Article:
The Christmas season is in full swing as people are trooping the shopping malls to buy Christmas gifts or to check out any of those Yuletide events happening in those malls. The Urban Roamer can bet any one of the 18(!) SM shopping malls in the metropolis would be one of the malls you’ll check out.
Incidentally, this year marks SM’s 60th anniversary. Yes, SM has existed for that long, going way back to Henry Sy Sr.’s original shoe store business in Quiapo named ShoeMart (which was eventually shortened to SM as he began to expand his business to become a full-fledged department store). However, it can be argued that it was not until it began building shopping malls more than 30 years ago that SM grew into what it is today, entering into the greater public consciousness.
Far from the humble shoe store of old, the SM of today is the undisputed giant in Philippine retail. With the growing number of SM malls being built across the country, SM’s presence has become quite ubiquitous, becoming cherished landmarks in any community, as well as serving as an indicator of that area’s economic progress.
On a macro-level, SM popularized and propagated the Filipino mall culture of today. If not an actual SM mall, every large town and city in the country aspired to have a shopping mall of its own as a sign of “progress”. And developers like Robinsons, Ayala, Gaisano, even Jollibee-Mang Inasal’s Tan-Caktiong and Sia, rushed to have a slice of the shopping mall pie.
So for this year’s Christmas in the City, the Urban Roamer has decided to tackle on something that’s been in the pipeline for quite a while now, and in a unique way. Yes, the Urban Roamer is going to talk about the story of the SM mall. But instead of painstakingly looking at all the SM malls especially in the metropolis, we will look at 3 particular SM malls which best showcase SM’s history and evolution as a mall developer, finding out what made them stand out as an SM mall and how each of them made a mark in the urban landscape.
Building the City
While SM would not begin building a shopping mall of its own until 1985, the seeds for such development were planted way back in the 1960s, when Henry Sy began expanding his ShoeMart store and penetrated the urban
Department Store. Eventually, the Cubao and Makati ShoeMarts became SM
Department Stores themselves while another SM Department Store was opened in Harrison Plaza.
Prominent as they were, in the grand scheme of things, these SM department stores were only part of a greater shopping landmark. The SM in Quiapo was just part of the greater Quiapo-Santa Cruz shopping district, SM Makati that of the Makati Commercial Center (before it became known as Ayala Center), SM Cubao of Araneta Center, and SM Harrison Plaza of…well, Harrison Plaza.
It’s been said that Henry Sy Sr. came upon the idea of building a shopping mall after seeing the thriving shopping malls in his trips abroad and thinking that such developments would do well here. However, there seems to be more to it than just adapting a foreign concept to a local setting. It’s seems to be more than just seeing the shopping mall as the next step in SM’s growth as a brand and a business.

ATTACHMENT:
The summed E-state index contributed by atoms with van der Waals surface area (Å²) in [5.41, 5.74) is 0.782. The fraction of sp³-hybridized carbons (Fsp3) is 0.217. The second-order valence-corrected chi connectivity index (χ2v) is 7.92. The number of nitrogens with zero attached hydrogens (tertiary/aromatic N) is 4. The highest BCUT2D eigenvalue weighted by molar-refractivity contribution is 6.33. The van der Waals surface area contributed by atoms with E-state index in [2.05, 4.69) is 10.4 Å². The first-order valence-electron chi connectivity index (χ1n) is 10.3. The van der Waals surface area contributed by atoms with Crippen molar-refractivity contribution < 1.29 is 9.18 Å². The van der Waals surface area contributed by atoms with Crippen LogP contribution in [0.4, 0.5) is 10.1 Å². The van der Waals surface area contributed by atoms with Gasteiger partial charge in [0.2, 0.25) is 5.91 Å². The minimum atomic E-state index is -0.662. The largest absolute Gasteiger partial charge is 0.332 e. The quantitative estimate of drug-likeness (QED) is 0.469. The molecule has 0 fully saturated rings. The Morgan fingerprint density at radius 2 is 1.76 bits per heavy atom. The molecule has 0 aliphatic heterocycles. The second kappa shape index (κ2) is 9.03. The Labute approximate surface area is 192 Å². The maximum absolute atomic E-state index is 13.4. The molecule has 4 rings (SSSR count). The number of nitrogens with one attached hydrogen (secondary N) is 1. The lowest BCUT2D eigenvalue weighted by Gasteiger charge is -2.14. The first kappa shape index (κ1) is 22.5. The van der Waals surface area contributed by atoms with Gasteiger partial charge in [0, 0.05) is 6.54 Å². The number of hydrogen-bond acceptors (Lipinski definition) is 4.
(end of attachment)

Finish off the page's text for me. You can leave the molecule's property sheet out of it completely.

At that point, Sy already may have envisioned SM as more than just a part of a shopping district or complex or, as some would say, being just “one of those”. It seems not far off to speculate that by then, his vision for SM was to be THE shopping complex/district in itself, not having to share competition, profits, and land, as opposed to what he was dealing with at that time.
Taking that theory into account, it does seem to explain why Henry Sy Sr. decided to build his first SM mall in the area at the corner of EDSA and North Avenue. As the area had low to medium-scale commercial development (the site of the future SM mall itself was a grassy field at the time), Sy’s planned mall was envisioned to be a prominent, premier commercial development in the area. He certainly did not mind the critics who chastised him for building a commercial complex in the “middle of nowhere” as he was already living by the “build it and they will come” principle long before the film “Field of Dreams” would popularize it in 1989.
With Trinoma many years away, competition was most certainly very far in Sy’s mind during that time he was trying to get his SM mall built as he was facing a greater challenge, perhaps as well the greatest challenge he faced as a businessman. Indeed, that period was a period of great economic instability and uncertainty as Ninoy Aquino’s assassination in 1983 and the growing dissatisfaction towards then Pres. Ferdinand Marcos shook the country to the core. Not a few of Sy’s friends and business peers advised him to at least put off the construction of the mall out of concern that his venture would fail at such a bad economic climate.
But Henry Sy Sr. is a highly-driven businessman, the type of businessman who will still say go when others say stop. It was this attitude that has played an important role in SM’s growth from shoe store to
To be continued…
Acknowledgements as well to SM Investments